“One is only really inwardly comfortable, so to speak, after one’s life has assumed some sort of shape… which would include goals set by onseself and a circle of life-time type friends… Even after one has, all may be knocked out of shape, so one has to start over again…”

Leg the Spread

Sunday, May 15th, 2011

The Book of the Week is “Leg the Spread” by Cari Lynn, published in 2004.  The author interviewed several current and former commodities-futures traders, providing detailed descriptions of their days at the market in Chicago.

Some traders, employees of a broker-dealer, actually stood on the trading floor, yelling and waving paper from the time the market opened at 8am until mid-afternoon.  Others traded online.  They had good days and bad days.

One female who formerly made a large amount of money on the trading floor before becoming burnt out, had many bad days, both because the job itself was stressful, and because the vast majority of people around her– practically all men– were sexist.  In many cases, the way for a female to get ahead besides having super luck, quick math skills and keen intuition about human behavior, was to sleep with one’s (male) boss.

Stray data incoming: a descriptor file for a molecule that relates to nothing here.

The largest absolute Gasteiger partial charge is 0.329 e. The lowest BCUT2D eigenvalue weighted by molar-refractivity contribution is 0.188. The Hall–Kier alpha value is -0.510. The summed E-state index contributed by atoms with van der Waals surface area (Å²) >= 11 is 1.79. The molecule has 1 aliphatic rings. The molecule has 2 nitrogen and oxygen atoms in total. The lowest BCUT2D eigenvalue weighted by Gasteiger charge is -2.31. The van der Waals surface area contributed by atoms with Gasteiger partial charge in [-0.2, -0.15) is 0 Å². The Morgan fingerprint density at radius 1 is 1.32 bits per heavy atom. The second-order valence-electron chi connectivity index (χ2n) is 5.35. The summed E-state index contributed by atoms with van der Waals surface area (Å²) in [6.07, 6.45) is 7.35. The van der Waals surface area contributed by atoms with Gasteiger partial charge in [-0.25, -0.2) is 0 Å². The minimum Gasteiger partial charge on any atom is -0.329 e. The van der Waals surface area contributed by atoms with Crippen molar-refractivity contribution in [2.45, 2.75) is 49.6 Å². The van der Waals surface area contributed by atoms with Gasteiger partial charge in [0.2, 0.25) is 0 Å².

Read the book to get a comprehensive, entertaining picture of the American commodities-futures market in the mid-single-digit 2000′s.

Piaf

Monday, May 9th, 2011

The Book of the Week is “Piaf” by Simone Bertaut, published in 1969.  This is Bertaut’s biography of her sister, Edith Piaf. They shared the same father, and both grew up in Paris in the nineteen teens and twenties, with nary a formal education.

Edith spent her early childhood in a brothel whose occupants acted as  her surrogate mothers, because her biological mother never cared much for her.   However, her father was an artist and street performer, who took her with him as soon as she was old enough to sing so he could earn enough money to survive.  Fortunately, she had incredible natural talent.  Simone also accompanied her father on his rounds after Edith had left him, but she could only do some simple acrobatics.  At fifteen years old, Edith took twelve year old Simone into her employ, and Edith embarked on her quest for fame and fortune as a singer.

The inseparable sisters endured many hardships before Edith achieved fame.  Throughout her life, the strong-willed, bossy Edith fell in and out of love with numerous men, some of whom she made into singing stars.  Read the book to learn about her antics with them, and other aspects of her edgy existence in the fast lane.

Street Without A Name

Sunday, May 1st, 2011

The Book of the Week is “Street Without a Name” by Kapka Kassabova, published in 2009.  This autobiography describes the brand of Communism the author experienced as a child in 1970′s and 80′s Sofia, Bulgaria, and the Bulgarian historical events that interested her.